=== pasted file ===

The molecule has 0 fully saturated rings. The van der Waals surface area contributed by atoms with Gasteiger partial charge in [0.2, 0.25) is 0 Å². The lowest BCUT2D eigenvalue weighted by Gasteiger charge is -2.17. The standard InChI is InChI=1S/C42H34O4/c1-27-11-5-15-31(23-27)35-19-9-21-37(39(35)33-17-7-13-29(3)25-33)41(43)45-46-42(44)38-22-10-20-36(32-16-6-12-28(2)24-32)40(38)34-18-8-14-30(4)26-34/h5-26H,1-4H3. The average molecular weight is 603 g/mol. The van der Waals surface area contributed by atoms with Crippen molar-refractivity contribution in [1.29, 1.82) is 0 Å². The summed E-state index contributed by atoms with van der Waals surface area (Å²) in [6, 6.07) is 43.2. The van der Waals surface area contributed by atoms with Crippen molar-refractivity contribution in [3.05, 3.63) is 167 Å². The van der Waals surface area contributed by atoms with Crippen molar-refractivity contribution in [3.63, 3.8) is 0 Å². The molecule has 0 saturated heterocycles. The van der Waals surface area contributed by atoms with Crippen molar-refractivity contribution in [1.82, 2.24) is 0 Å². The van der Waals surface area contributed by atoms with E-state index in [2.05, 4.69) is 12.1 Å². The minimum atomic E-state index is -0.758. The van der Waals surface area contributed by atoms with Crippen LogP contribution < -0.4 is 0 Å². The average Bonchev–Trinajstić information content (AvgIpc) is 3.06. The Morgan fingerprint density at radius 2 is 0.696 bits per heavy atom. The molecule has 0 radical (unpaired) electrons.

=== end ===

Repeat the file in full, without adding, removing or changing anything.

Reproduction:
The molecule has 0 fully saturated rings. The van der Waals surface area contributed by atoms with Gasteiger partial charge in [0.2, 0.25) is 0 Å². The lowest BCUT2D eigenvalue weighted by Gasteiger charge is -2.17. The standard InChI is InChI=1S/C42H34O4/c1-27-11-5-15-31(23-27)35-19-9-21-37(39(35)33-17-7-13-29(3)25-33)41(43)45-46-42(44)38-22-10-20-36(32-16-6-12-28(2)24-32)40(38)34-18-8-14-30(4)26-34/h5-26H,1-4H3. The average molecular weight is 603 g/mol. The van der Waals surface area contributed by atoms with Crippen molar-refractivity contribution in [1.29, 1.82) is 0 Å². The summed E-state index contributed by atoms with van der Waals surface area (Å²) in [6, 6.07) is 43.2. The van der Waals surface area contributed by atoms with Crippen molar-refractivity contribution in [3.05, 3.63) is 167 Å². The van der Waals surface area contributed by atoms with Crippen molar-refractivity contribution in [3.63, 3.8) is 0 Å². The molecule has 0 saturated heterocycles. The van der Waals surface area contributed by atoms with Crippen molar-refractivity contribution in [1.82, 2.24) is 0 Å². The van der Waals surface area contributed by atoms with E-state index in [2.05, 4.69) is 12.1 Å². The minimum atomic E-state index is -0.758. The van der Waals surface area contributed by atoms with Crippen LogP contribution < -0.4 is 0 Å². The average Bonchev–Trinajstić information content (AvgIpc) is 3.06. The Morgan fingerprint density at radius 2 is 0.696 bits per heavy atom. The molecule has 0 radical (unpaired) electrons.